Editor's Note: Gig Harbor Patch's "Diary of a Paddler" column allows athletes from the Gig Harbor Canoe and Kayak Racing Team to share their stories. Eva Munday is a flat water sprint kayaker on the team.
I had recently been communicating with college crew coaches across the country. Colleges recruit early for their rowing teams and several had contacted me.
I was not left with much time to ponder my options, because the day after we got home from trials my mom and I left for school-shopping on the East Coast.
We first stopped in New Jersey and then New Hampshire to visit Princeton and then Dartmouth. Both schools had entirely different atmospheres; Princeton was awe-inspiring and impressive while Dartmouth was much smaller and welcoming. Both schools, however, were amazing.
It was truly eye opening to be able to spend an entire day with members from each crew team, experience college life, and to get to know the coaches a little better. I met with Coach Betancourt, one of the women’s crew coaches at Princeton, and discussed my athletic future.
Later, after attending a psychology seminar and an art class, I had the privilege of joining Coach Betancourt on the launch to watch the crew’s practice.
It became immediately clear why Princeton’s seeded number one in the nation; I admit it was a bit intimidating to watch the teams practice, zipping up and down the river and through the 80 degree wind, watching the eights, fours and pairs.
I listened intently, absorbing everything Coach Betancourt said, trying to make sense of it (I had never watched anyone row before.)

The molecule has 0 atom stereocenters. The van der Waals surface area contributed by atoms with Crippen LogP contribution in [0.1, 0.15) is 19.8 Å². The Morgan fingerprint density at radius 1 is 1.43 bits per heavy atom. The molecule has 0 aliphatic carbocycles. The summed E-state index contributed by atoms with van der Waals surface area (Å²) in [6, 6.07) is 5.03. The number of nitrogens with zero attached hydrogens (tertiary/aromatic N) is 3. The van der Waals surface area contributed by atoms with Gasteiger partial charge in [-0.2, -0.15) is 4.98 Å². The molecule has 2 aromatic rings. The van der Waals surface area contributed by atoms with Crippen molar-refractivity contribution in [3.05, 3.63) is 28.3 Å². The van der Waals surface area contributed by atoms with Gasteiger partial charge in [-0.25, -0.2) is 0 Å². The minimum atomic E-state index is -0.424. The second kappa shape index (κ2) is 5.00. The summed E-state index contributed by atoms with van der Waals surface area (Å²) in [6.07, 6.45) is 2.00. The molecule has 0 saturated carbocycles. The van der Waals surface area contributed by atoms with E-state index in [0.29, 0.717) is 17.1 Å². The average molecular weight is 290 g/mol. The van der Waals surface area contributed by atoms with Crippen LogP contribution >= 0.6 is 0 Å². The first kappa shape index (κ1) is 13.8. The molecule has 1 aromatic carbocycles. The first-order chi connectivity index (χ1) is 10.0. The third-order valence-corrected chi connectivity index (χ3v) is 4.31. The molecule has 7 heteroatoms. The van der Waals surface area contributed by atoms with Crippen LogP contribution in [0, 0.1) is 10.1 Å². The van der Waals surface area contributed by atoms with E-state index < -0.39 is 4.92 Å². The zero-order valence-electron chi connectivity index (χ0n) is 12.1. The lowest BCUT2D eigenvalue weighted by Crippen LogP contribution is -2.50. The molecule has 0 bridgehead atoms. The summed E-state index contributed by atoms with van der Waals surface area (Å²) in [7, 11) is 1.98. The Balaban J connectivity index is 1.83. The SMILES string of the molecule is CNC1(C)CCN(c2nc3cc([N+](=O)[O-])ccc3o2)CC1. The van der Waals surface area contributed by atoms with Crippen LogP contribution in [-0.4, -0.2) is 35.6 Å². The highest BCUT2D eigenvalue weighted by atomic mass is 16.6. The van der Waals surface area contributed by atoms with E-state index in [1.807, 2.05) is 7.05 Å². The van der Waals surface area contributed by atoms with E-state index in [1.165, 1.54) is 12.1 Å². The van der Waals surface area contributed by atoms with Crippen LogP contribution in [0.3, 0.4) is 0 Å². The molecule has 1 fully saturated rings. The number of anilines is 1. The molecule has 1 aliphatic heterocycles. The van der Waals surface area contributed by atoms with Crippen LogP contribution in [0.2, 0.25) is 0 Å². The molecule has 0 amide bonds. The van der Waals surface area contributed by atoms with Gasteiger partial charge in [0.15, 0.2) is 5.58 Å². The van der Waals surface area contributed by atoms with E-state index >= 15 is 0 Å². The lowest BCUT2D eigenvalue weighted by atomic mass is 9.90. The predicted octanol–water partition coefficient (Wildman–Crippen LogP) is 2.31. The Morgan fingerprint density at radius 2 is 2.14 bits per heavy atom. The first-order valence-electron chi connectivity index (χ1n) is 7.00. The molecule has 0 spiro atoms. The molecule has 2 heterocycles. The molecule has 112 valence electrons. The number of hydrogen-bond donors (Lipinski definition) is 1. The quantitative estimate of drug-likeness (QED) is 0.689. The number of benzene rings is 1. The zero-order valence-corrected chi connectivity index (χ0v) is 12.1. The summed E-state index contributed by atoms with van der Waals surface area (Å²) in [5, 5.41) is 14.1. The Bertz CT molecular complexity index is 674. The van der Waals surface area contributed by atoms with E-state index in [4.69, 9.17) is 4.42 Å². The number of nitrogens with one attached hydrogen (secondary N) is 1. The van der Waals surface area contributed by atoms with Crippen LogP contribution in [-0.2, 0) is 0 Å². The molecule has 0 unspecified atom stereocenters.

The oars of the boats made hollow locking sounds as the crews surged forward. I was amazed at how the coxswain managed to get the athletes to dig deeper once they seemed completely depleted of energy, the stroke rate rising upwards every few minutes from 24, to 26, 28 and eventually 36.
From Princeton we drove to Hanover, New Hampshire (through the night) for a day at Dartmouth, where I went to a statistics seminar and an anthropology class.
I can honestly say that taking AP classes was the smartest thing I have ever done; I was not totally out of my academic league, which was reassuring to say the least. After class, I joined the rowing team for lunch, which was amazing (we got free burritos!)
The team reminded me of my friends back home, and I truly felt that, even if I had to go to college tomorrow, Dartmouth would be a really easy place to adjust to; the whole student body is so accepting and welcoming.
On the way back to the New Jersey airport, I began to think again about the decision I had to make about whether or not I should keep paddling.
Sitting in the passenger seat of our tiny rental car, in my Princeton t-shirt and my Dartmouth sweatpants, I thought again about the talk I had had with Coach Betancourt.
She had asked me “Is sport part of your identity?” and after realizing how much of my life was dedicated to athletics, how excited I always was to watch teammates race, how out of place I felt on the sidelines, it became very apparent that sports absolutely make up a large portion of who I am.
My rowing career began promptly upon our arrival back in Gig Harbor, about two weeks ago. I am training alone on an old erg (rowing machine) up at a small therapy center in the Harbor, the owners of which are nice enough to allow the Canoe and Kayak Team to use part of the building as a gym.
My workouts are a combination of those done by the Junior women at Pocock Rowing Center in Seattle and the weight workouts done by GHCKRT. All my training is focused on improving my erg score for the 2,000 meter time which is one of the criteria considered by college coaches when selecting recruits.
I’ve also got to prepare for camp. Ironically, when all the , I too will be arriving on the East Coast. On June 19th I will be attending the rowing camp at Princeton University, and I can hardly wait.
I have a long way to go but I am confident that my background with the Gig Harbor Canoe and Kayak Racing Team has more than prepared me for the challenge ahead.
After all, racing is racing, no matter which direction you face in the boat.